Weiss, 37, is a Chicago native, mother, and an active member of CMS Families United for Public Education, a group that supports student assignment based mainly on proximity.
Charlotte magazine: How and why did you get involved in the schools issue?
Rachael Weiss: I was introduced to a few (older) women in Charlotte whose children are slightly younger than me, who had been through these kinds of discussions before. And they started to educate me on the historical context, from both perspectives. … My husband and I are both huge, huge proponents of public education. We think that public education is really the foundation for the strength of our city, on every level. … I looked at this as my way to invest in my city, because this is where we live, this is where our children will live, and we want this to be a great place.
CM: What is your, and the group’s, basic stance on student assignment?
RW: Speaking for myself, I believe close-to-home schools have to be strong. We want to give parents choice, but what I personally have found is that in some neighborhoods, there isn’t really choice, because the school is either falling apart or the academic excellence isn’t there. … I look at neighborhood schools as the bedrock for a community within a community. … They make parental and community involvement more accessible. For those who have or had children, neighborhood schools do provide that sense of unifying neighbors together. …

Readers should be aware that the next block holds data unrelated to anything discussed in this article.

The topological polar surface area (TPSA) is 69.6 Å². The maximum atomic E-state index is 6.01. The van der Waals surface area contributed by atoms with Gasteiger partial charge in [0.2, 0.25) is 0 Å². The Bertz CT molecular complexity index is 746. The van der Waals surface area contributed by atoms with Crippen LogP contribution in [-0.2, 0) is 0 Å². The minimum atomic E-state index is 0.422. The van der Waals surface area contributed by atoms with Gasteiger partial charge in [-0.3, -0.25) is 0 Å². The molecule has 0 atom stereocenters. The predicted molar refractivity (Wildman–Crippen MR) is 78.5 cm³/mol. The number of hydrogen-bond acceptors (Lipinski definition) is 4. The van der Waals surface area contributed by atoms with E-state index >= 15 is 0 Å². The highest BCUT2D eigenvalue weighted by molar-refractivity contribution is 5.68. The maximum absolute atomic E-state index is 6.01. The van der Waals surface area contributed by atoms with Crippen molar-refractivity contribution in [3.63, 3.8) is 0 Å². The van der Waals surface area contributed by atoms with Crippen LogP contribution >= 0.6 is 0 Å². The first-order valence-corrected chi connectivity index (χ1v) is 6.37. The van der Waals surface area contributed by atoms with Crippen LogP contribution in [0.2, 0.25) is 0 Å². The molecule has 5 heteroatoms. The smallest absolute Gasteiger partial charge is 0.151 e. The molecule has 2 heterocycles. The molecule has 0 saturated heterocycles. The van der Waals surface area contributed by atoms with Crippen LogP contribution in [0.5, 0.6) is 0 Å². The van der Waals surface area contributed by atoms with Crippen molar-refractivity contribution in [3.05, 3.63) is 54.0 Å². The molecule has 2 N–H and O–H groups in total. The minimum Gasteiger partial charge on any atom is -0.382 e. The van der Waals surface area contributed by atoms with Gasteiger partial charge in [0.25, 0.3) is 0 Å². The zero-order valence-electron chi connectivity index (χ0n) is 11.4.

Having that support system within a community is really important. That’s not to say it’s the only important thing. But I do think it has significant value.
CM: But if neighborhood schools are your baseline, doesn’t that inevitably lead to segregation by race and class because school assignment would mirror concentrations of wealth and poverty throughout the county?
RW: I firmly believe this is a systemic issue, something so much greater than just CMS … and if we’re looking at it that way, the solution has to be multitiered. We’ve got a poverty problem in Charlotte, and if we attack multigenerational poverty, we need to look at housing, transportation, (school) location—how we as a community support those who need it. It can’t just be dumped onto the Board of Education. … Nobody should have to expect that their child has to go outside of close proximity to their home to get a good education. … It is an achievable goal. I just don’t think it’s an immediate fix. This is something we all have to work toward together.
CM: What specifically do you think would be the best solution?
RW: I think we need to continue to feed into programs like Project L.I.F.T. (a program to help students in west Charlotte), the IB (International Baccalaureate) programs, expanding magnet programs, whether they’re partial or full—I actually love the idea of a full-integration magnet program. I think those are great; they combine the best of both worlds. When they’re fully integrated, those courses are available to all students … for, say, robotics, or language, regardless of what the specialty is, getting all children access to one another and to those programs, that’s a wonderful thing. … (But) I do believe proximity to neighborhood schools that are thriving—there has to be a standard of excellence among them all, and I think that’s feasible. We have a lot of really involved people who want to see this happen. Let’s rope them in and do it. —G.L.
BY THE NUMBERS
1 in 2: CMS schools is segregated by race
1 in 3 is segregated by poverty
67% of parents said proximity to home was an extremely important factor in choosing a school, according to a recent online survey conducted by CMS.
16% said the racial/ethnic diversity of students was extremely important
15% said the socioeconomic diversity of students was extremely important
This article appears in the May 2016 issue of Charlotte Magazine